Archduke Leopold and Piccolomini led their bodyguards in an
unsuccessful and desperate counterattack to try to restore the situation. The
archduke almost lost his life. The infantry south of the woods was trapped and
surrendered after a short resistance.

The Swedes had won the battle through smashing cavalry
charges. Leo -pold escaped, but only after losing half his army in killed or
prisoners, who immediately took service with the victor. One source reports
that Torstensson himself—virtually bound to his horse and reins—led the charge
against the imperial left wing, separating it from the infantry.

The Swedish losses were 4,000 killed or wounded while the
imperial losses were 8-10,000 dead and captured. They also lost all their
artillery—46 guns—their field treasury, and supply train. Leipzig fell to the
Swedes on 7 December 1642, and this time it remained in their hands until 1650.
News of the defeat struck fear in Catholic Germany. However, like so many other
battles, it did not lead to decisive strategic results.

Torstensson returned to Moravia but was then ordered against
Denmark, which had begun to side with the Empire during the last years of the
war. The reason for the Swedish surprise attack on Denmark and Norway was to
punish Denmark for joining with the emperor and to insure that their attempts
to mediate an end to the war ceased.

The emperor had sent an army north to help his new ally.
Leaving a force to hold Denmark, Torstensson turned back south, eluding the
imperial forces and spreading devastation through Hapsburg holdings in the
north. The imperial forces finally caught up with Torstensson, but suffered a
major defeat at the Battle of Juterborg.

Despite now enjoying naval superiority, the war did not
initially go well for the Swedes in the Scandinavian Peninsula. Field Marshal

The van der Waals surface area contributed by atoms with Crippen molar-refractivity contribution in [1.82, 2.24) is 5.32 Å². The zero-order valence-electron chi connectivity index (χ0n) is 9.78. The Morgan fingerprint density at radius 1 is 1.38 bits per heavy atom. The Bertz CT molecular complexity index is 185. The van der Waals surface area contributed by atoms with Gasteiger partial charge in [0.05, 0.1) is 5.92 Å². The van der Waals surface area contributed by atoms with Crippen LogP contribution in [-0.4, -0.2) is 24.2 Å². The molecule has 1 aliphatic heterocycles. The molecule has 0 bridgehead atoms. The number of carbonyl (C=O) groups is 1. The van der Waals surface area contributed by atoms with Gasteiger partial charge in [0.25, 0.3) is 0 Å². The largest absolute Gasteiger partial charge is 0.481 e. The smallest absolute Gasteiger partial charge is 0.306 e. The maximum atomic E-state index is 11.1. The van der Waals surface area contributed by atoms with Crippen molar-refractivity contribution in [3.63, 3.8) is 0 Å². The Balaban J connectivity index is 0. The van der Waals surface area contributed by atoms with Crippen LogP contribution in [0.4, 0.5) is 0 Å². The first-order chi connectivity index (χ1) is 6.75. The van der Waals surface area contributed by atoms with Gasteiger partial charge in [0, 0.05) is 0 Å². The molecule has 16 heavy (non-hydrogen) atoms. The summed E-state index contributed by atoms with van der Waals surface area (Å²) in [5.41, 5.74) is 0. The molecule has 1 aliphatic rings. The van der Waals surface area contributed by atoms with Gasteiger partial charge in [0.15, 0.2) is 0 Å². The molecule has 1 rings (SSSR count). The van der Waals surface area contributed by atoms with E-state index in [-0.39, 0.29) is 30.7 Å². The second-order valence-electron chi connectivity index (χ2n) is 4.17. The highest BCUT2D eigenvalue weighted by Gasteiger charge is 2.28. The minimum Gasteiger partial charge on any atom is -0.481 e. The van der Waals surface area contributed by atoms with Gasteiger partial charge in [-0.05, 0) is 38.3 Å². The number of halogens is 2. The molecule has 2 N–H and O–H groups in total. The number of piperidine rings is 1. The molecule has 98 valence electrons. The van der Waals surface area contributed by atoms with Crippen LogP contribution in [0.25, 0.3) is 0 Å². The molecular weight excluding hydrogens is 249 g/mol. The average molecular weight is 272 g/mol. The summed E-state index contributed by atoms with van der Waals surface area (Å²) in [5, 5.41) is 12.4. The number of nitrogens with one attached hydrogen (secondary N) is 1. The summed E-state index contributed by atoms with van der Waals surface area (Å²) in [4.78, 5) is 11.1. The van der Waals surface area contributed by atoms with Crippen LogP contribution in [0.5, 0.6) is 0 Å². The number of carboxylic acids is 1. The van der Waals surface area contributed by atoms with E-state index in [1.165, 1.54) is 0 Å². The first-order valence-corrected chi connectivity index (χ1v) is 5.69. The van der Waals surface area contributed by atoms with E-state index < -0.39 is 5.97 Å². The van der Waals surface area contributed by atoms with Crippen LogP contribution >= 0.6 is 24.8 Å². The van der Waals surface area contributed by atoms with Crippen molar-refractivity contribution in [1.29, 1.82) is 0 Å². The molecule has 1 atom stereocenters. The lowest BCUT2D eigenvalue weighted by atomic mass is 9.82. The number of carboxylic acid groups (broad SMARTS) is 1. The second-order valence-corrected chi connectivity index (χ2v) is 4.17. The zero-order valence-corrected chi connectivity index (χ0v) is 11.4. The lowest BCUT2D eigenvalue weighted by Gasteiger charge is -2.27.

Horn was recalled from retirement to lead an army of 10,600 men against Skåne,
the Danish held part of southern Sweden. Horn captured Helsingborg and
blockaded Malmö while another army occupied the Norwegian province of Jämtland.
The local Skåne militia stopped Horn’s advance and began raiding Swedish
territory. The Norwegian army blockaded Gothenburg from land while a Danish
fleet was stationed outside the harbor.

The first Danish-Swedish naval engagement ended in a Danish
victory over a Dutch mercenary fleet in Swedish service. A 41-ship Swedish
fleet was trapped in Kiel Bay when it withdrew after a long-range bombardment
by the Danish fleet. The Danes landed guns and bombarded the Swedish ships from
the shore. The Swedish ships were now under command of General Karl Gustav
Wrangel (field marshal from 1646) and he managed to slip out of the trap with
lights extinguished. The emperor had meanwhile sent an army under Field Marshal
Gallas to assist the Danes, although there was no formal alliance.

King Kristian IV prepared to ferry an army to Sweden to
relieve Malmö and drive Horn out of the province. A Norwegian counterattack had
already driven the Swedes out of Jämtland.

Meantime the Swedish fleet had been repaired and had linked
up with the remnants of the Dutch mercenary fleet. With a combined force of 37
ships the Swedes found the Danish fleet under Admiral Mundt at Fehmarn Island
on 23 October 1644. Half the Danish fleet had already been laid up for the
winter, leaving them with only 17 undermanned ships. The surprise attack
succeeded completely and only three of the Danish ships escaped, Admiral Mundt
was killed.

The Swedish attack on Denmark did not make their French ally
happy. They had reached agreement with the Dutch Republic in January 1644 to
limit Swedish gains since they did not want Sweden in complete control of the
entrance to the Baltic. Peace talks opened at the border town of Brömsebro in
southern Sweden in February 1645 and the treaty was signed in August. Sweden
gained virtually all her demands, despite not having had any spectacular
results in the land war. She was awarded the Baltic islands of Ösel and
Gotland, and Denmark had to relinquish the province of Halland on the western
Swedish coast for 30 years as an assurance that the peace would be kept. The
Norwegians lost the provinces of Jämtland and Här-jedalen.


After Juterborg, Torstensson invaded Bohemia where he met
another army of imperial and Bavarian troops at Jankau, on 6 March 1645. The
imperial and Bavarian troops that Torstensson faced at Jankau were of higher
quality than any he had yet encountered. The two armies were evenly matched in
number at 16,000 each, with Field Marshal Hatzfeldt holding a slight advantage
in cavalry while Torstensson had a similar advantage in infantry. However, the
Swedes had a substantial superiority in artillery—60 to 26 tubes.

The Swedes won the battle through superior and steadfast